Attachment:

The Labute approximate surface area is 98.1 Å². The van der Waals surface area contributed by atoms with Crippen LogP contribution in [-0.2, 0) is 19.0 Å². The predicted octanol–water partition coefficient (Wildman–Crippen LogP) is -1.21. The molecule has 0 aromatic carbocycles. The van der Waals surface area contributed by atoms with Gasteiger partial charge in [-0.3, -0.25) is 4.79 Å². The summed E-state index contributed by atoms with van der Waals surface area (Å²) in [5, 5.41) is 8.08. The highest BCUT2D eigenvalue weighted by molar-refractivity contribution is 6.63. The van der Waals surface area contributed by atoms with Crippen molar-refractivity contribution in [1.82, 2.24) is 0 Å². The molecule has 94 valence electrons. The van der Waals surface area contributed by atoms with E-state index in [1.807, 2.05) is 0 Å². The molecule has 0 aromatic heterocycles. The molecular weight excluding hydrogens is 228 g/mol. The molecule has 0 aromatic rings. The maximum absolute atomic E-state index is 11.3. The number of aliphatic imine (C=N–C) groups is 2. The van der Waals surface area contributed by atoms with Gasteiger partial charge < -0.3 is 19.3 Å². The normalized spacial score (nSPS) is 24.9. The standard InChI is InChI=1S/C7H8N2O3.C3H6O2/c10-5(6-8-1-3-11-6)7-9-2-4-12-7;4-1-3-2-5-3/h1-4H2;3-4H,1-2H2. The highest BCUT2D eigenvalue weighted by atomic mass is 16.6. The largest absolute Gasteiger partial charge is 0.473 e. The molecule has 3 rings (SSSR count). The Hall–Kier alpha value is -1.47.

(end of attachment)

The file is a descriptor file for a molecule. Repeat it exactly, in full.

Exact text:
The Labute approximate surface area is 98.1 Å². The van der Waals surface area contributed by atoms with Crippen LogP contribution in [-0.2, 0) is 19.0 Å². The predicted octanol–water partition coefficient (Wildman–Crippen LogP) is -1.21. The molecule has 0 aromatic carbocycles. The van der Waals surface area contributed by atoms with Gasteiger partial charge in [-0.3, -0.25) is 4.79 Å². The summed E-state index contributed by atoms with van der Waals surface area (Å²) in [5, 5.41) is 8.08. The highest BCUT2D eigenvalue weighted by molar-refractivity contribution is 6.63. The van der Waals surface area contributed by atoms with Crippen molar-refractivity contribution in [1.82, 2.24) is 0 Å². The molecule has 94 valence electrons. The van der Waals surface area contributed by atoms with E-state index in [1.807, 2.05) is 0 Å². The molecule has 0 aromatic heterocycles. The molecular weight excluding hydrogens is 228 g/mol. The molecule has 0 aromatic rings. The maximum absolute atomic E-state index is 11.3. The number of aliphatic imine (C=N–C) groups is 2. The van der Waals surface area contributed by atoms with Gasteiger partial charge < -0.3 is 19.3 Å². The normalized spacial score (nSPS) is 24.9. The standard InChI is InChI=1S/C7H8N2O3.C3H6O2/c10-5(6-8-1-3-11-6)7-9-2-4-12-7;4-1-3-2-5-3/h1-4H2;3-4H,1-2H2. The highest BCUT2D eigenvalue weighted by atomic mass is 16.6. The largest absolute Gasteiger partial charge is 0.473 e. The molecule has 3 rings (SSSR count). The Hall–Kier alpha value is -1.47.